“Every time I think about launching a business, I always find a trillion ways to talk myself out of it… Do you ever just feel like you are not good enough and if you do, how do you push past that narrative?


Two things:


1: It is good that you think about the business and try and pick it apart and try to find out how it would fail, that is part of the essential business plan and will ultimately tell you if there are any pitfalls in your idea and if it is viable or not.


2: It is how you talk yourself out of it. If the reason is because you don’t have the upfront capital then that is a good reason not to start a business right now, or you come up with some creative financing options to try and de-risk it. If your internal voice is saying don't start a business because you are not good enough and will not succeed, then that is something to be challenged. Ask that voice why you will fail and ensure it gives you a straight answer like I don't know how to do accounting, or I have never done a business plan before. Those can be worked on after you attempt it once or twice or learn how that voice will go away. If that voice gives you a feeling like "I'm not good or smart enough" then you challenge it further to give you a concrete reason and resist giving into the emotion of that voice. I hope that makes sense.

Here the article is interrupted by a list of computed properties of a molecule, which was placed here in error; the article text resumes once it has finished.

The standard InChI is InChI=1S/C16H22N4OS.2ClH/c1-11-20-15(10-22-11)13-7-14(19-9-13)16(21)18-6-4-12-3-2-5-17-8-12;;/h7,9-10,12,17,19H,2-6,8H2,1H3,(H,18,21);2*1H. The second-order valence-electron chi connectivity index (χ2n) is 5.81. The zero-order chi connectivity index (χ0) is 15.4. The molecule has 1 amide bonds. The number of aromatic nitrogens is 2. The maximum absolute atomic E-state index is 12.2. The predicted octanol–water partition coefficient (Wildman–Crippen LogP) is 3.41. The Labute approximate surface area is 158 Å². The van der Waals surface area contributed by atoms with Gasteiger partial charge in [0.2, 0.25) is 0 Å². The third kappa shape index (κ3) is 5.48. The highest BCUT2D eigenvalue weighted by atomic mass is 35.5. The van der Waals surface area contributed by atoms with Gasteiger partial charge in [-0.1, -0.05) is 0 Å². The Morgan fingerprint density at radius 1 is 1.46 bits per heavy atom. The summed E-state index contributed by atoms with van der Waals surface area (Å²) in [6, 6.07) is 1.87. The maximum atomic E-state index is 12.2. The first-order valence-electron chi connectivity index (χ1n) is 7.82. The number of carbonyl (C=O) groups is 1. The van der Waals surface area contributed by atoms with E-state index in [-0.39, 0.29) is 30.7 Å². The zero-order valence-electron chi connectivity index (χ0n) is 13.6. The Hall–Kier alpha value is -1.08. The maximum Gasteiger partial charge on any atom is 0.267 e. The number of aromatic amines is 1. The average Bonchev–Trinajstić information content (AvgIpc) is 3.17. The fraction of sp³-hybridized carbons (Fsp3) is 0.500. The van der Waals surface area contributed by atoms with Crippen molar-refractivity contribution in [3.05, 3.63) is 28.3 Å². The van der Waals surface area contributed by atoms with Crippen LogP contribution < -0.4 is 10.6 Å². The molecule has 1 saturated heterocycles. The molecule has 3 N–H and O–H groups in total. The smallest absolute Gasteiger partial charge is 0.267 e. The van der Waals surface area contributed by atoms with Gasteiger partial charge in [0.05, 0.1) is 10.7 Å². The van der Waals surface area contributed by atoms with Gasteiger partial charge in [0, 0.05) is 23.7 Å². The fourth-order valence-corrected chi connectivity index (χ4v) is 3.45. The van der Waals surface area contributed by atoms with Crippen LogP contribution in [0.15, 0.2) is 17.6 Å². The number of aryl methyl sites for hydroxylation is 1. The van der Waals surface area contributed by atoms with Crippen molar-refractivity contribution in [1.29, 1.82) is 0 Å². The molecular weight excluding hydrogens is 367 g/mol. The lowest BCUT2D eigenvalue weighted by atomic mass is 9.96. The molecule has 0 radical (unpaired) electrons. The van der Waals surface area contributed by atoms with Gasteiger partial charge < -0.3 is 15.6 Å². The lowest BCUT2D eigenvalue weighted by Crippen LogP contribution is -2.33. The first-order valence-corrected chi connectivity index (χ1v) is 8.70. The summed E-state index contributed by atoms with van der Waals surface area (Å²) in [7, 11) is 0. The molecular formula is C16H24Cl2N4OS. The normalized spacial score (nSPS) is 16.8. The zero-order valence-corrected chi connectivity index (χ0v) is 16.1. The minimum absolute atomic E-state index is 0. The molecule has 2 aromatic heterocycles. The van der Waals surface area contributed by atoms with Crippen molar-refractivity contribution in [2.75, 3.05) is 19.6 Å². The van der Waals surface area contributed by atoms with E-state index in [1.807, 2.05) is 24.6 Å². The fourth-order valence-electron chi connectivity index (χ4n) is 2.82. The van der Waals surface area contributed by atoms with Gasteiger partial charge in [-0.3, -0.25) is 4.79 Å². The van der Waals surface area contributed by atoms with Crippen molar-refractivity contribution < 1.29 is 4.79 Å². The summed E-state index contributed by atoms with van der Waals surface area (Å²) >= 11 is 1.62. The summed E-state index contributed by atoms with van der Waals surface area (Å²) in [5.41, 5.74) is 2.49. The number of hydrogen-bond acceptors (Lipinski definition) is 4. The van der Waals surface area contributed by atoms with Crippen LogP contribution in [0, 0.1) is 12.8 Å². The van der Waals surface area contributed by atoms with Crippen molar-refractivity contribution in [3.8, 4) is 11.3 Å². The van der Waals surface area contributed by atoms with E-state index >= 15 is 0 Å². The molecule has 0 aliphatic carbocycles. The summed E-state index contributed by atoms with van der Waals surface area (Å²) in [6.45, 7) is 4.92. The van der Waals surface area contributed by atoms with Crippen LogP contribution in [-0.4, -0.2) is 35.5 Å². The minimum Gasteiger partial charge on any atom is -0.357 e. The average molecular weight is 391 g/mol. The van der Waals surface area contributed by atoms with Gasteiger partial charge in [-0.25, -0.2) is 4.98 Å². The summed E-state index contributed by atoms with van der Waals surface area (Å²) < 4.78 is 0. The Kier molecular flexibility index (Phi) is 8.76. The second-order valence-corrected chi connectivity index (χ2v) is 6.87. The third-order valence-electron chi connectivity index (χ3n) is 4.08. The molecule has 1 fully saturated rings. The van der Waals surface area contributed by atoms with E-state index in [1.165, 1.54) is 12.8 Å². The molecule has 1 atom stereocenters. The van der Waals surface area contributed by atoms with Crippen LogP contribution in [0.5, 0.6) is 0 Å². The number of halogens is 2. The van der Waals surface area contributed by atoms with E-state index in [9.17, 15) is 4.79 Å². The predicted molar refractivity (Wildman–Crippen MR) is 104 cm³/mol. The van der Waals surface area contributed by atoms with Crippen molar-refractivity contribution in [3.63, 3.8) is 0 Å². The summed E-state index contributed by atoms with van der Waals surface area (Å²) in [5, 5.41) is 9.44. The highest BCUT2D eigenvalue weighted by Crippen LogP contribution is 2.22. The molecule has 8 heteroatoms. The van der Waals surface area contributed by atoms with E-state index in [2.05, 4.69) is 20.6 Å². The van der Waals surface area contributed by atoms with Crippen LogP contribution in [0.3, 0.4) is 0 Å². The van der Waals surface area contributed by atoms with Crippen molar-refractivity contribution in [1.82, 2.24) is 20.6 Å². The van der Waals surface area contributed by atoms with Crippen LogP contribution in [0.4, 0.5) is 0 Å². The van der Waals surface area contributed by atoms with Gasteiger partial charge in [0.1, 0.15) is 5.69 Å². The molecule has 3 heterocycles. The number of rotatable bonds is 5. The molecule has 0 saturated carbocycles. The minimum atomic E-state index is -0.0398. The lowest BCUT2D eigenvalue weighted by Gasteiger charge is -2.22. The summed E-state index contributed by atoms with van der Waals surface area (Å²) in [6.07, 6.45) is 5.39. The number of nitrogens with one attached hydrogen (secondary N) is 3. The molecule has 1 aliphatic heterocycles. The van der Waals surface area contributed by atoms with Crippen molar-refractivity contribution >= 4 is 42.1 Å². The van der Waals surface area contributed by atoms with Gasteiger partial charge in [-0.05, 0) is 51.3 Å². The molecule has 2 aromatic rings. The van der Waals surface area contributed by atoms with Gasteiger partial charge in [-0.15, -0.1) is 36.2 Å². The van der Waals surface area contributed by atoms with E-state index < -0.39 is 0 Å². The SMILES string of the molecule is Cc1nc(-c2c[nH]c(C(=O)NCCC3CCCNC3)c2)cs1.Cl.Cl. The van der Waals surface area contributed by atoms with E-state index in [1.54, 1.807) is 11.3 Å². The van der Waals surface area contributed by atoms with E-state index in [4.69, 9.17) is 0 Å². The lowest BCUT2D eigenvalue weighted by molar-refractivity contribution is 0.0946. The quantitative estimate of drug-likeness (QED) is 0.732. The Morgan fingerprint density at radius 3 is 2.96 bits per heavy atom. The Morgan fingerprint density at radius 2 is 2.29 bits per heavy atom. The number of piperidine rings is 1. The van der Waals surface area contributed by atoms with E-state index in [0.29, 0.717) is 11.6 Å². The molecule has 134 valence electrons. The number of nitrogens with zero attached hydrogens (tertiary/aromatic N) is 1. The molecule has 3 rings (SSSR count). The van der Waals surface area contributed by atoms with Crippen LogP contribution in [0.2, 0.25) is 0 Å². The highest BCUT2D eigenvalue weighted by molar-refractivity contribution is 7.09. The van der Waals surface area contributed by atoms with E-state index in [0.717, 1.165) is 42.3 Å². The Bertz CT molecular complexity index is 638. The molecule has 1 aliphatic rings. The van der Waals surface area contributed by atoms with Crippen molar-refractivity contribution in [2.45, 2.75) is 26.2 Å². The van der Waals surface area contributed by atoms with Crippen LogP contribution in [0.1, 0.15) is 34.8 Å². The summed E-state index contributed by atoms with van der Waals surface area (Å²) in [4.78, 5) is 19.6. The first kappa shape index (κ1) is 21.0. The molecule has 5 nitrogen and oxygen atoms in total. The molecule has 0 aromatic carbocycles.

So to answer your question, no, I do not feel like that anymore after using the above technique multiple times that the feeling just doesn't show up anymore, instead I just get ideas on what I may be missing or need to improve and then I go and do them.

“What’s your thought process when your start-ups require something outside of your skill level/expertise?”